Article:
The Lizzo show was the first of two politically-charged concerts that I went to that week (the other was Austra).  I knew this would be the case going in; I knew from experiencing Lizzo, DJ Sophia Eris, and the Big Grrrls dancers live at Mercury Lounge in Manhattan in May (blog post here), where Lizzo started the show off with a shout out to the recently deceased Prince and continued to talk about anti-black racism, sexism in the music industry, and fatphobia throughout the show.  But this time, the vision was even bigger than that.  Near the end of the set, ahead of starting “My Skin,” Lizzo boldly declared,

Racism… does not exist in this space.  Homophobia… does not exist in this space.  Transphobia… does not exist in this space.  Xenophobia… does not exist in this space.  Class… does not exist in this space.  Misogyny… does not exist in this space.  We’re going to whoop your ass [if you exhibit any of these].

In 2017, let’s take it to the next level.  I want to activate you.  My music is activism.  My existence is activism.  We need to activate ourselves so that we can save and change the world.  We are all part of the same human race.  We can do it if we start together.

There are two things that I heard going on in this monologue.  The first is that art—and music specifically—is an important space where we can get a break from the hate and all the ism’s that plague us in the outside world.  As a self-identified big black woman, Lizzo has always had a vested interest in carving out space for blacks, women, and fat people, particularly those who occupy more than one of those categories.  But what sets Lizzo apart from other artists explicitly attempting to carve out space in this way is how she turns a specific invitation (i.e. for big and/or black women to love themselves) into a rallying call for everyone in the room to build themselves up both individually and collectively.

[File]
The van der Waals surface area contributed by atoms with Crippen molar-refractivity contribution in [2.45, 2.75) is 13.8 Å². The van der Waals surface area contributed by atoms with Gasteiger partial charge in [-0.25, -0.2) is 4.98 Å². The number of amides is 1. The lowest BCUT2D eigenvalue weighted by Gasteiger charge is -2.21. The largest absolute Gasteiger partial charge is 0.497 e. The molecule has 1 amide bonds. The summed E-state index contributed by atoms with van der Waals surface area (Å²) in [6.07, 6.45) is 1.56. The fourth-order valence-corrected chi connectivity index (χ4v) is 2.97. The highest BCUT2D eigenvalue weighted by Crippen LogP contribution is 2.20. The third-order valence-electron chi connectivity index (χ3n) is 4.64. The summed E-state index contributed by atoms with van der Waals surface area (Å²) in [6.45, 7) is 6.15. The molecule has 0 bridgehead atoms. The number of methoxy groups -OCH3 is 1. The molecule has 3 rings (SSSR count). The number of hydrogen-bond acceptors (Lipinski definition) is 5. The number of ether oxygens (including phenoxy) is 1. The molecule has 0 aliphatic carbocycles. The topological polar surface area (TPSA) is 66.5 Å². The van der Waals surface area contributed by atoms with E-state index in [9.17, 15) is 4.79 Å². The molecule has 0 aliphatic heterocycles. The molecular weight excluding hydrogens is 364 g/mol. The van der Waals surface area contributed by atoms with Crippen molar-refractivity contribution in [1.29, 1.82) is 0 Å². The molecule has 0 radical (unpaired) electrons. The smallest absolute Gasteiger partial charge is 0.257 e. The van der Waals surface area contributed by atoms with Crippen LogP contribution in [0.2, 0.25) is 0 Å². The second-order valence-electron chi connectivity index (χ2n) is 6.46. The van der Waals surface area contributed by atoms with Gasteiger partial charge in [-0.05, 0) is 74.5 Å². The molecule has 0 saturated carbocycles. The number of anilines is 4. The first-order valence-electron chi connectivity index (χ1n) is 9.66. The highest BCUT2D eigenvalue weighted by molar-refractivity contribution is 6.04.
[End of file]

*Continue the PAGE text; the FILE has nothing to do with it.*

To call music activism is a brave endeavor.  While Lizzo has some very political lyrics, most of her songs are geared around telling stories about herself and women like her, the black and/or big women who still so often get left out of predominant narratives.  Accompanied by a DJ with a craft for amplifying some of her most poignant lines with a well-timed drop, the instrumentation further accentuates what Lizzo is singing or rapping.  On “Scuse Me,” a massive drop on the “feel” in the chorus line “Scuse me while I feel myself” sends the song into an entirely different affective universe.  At Antone’s, I hear Lizzo’s words as they leave her tongue—and then doubly feel the vibration of her vocals and the instrumentation as they hit my body.  In the case of “Scuse Me,” I quite literally feel the good feeling that she’s feeling.  This affective experience of music doesn’t have to be emotional but Lizzo pushes it there through firing up the crowd with stories and observations from her personal experiences.  Her music compels us into movement, with a thoughtfulness that clarifies why moving in community and towards collective action is never not political.  In the dark club, in the company of friends and people I’ve yet to meet, I feel that we are both recharging from all the protesting many of us have been doing lately and starting to take that next step.


At the show on Wednesday night, Lizzo didn’t specifically talk about the women’s marches from two weekends prior but she did talk about marches.  “We’re going to do a march now.  I’ve been doing a march every motherfucking night on tour.  We’re going to do one tonight,” she said before finally transitioning into the self-love anthem “My Skin.”  The music was the march for the night.  In the weeks since the record-setting marches across the country and the world, there have been endless think pieces analyzing what was productive—and also exclusive—about the women’s marches.  One of the most thoughtful pieces on the topic I read is “Pussy Don’t Fail Me Now: The Place of Vaginas in Black Feminist Theory & Organizing” over on Crunk Feminist Collective.  In this piece, CF crunktastic lays it out: